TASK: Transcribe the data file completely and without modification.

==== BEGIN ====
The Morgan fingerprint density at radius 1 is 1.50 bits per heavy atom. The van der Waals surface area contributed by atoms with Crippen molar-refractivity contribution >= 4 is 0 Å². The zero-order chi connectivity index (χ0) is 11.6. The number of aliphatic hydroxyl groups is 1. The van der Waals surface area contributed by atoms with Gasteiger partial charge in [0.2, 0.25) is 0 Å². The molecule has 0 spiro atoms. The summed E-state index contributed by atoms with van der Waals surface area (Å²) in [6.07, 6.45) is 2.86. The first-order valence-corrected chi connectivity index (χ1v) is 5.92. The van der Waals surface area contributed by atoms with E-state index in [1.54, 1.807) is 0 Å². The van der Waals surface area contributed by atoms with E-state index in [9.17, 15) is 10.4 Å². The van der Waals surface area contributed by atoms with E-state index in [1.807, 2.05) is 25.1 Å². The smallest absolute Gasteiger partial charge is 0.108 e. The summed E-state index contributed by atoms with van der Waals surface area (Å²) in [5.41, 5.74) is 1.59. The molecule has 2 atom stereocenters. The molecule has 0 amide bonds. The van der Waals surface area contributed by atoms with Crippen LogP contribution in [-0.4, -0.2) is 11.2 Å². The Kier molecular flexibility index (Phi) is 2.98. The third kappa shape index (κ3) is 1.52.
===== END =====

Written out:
The Morgan fingerprint density at radius 1 is 1.50 bits per heavy atom. The van der Waals surface area contributed by atoms with Crippen molar-refractivity contribution >= 4 is 0 Å². The zero-order chi connectivity index (χ0) is 11.6. The number of aliphatic hydroxyl groups is 1. The van der Waals surface area contributed by atoms with Gasteiger partial charge in [0.2, 0.25) is 0 Å². The molecule has 0 spiro atoms. The summed E-state index contributed by atoms with van der Waals surface area (Å²) in [6.07, 6.45) is 2.86. The first-order valence-corrected chi connectivity index (χ1v) is 5.92. The van der Waals surface area contributed by atoms with E-state index in [1.54, 1.807) is 0 Å². The van der Waals surface area contributed by atoms with E-state index in [9.17, 15) is 10.4 Å². The van der Waals surface area contributed by atoms with E-state index in [1.807, 2.05) is 25.1 Å². The smallest absolute Gasteiger partial charge is 0.108 e. The summed E-state index contributed by atoms with van der Waals surface area (Å²) in [5.41, 5.74) is 1.59. The molecule has 2 atom stereocenters. The molecule has 0 amide bonds. The van der Waals surface area contributed by atoms with Crippen LogP contribution in [-0.4, -0.2) is 11.2 Å². The Kier molecular flexibility index (Phi) is 2.98. The third kappa shape index (κ3) is 1.52.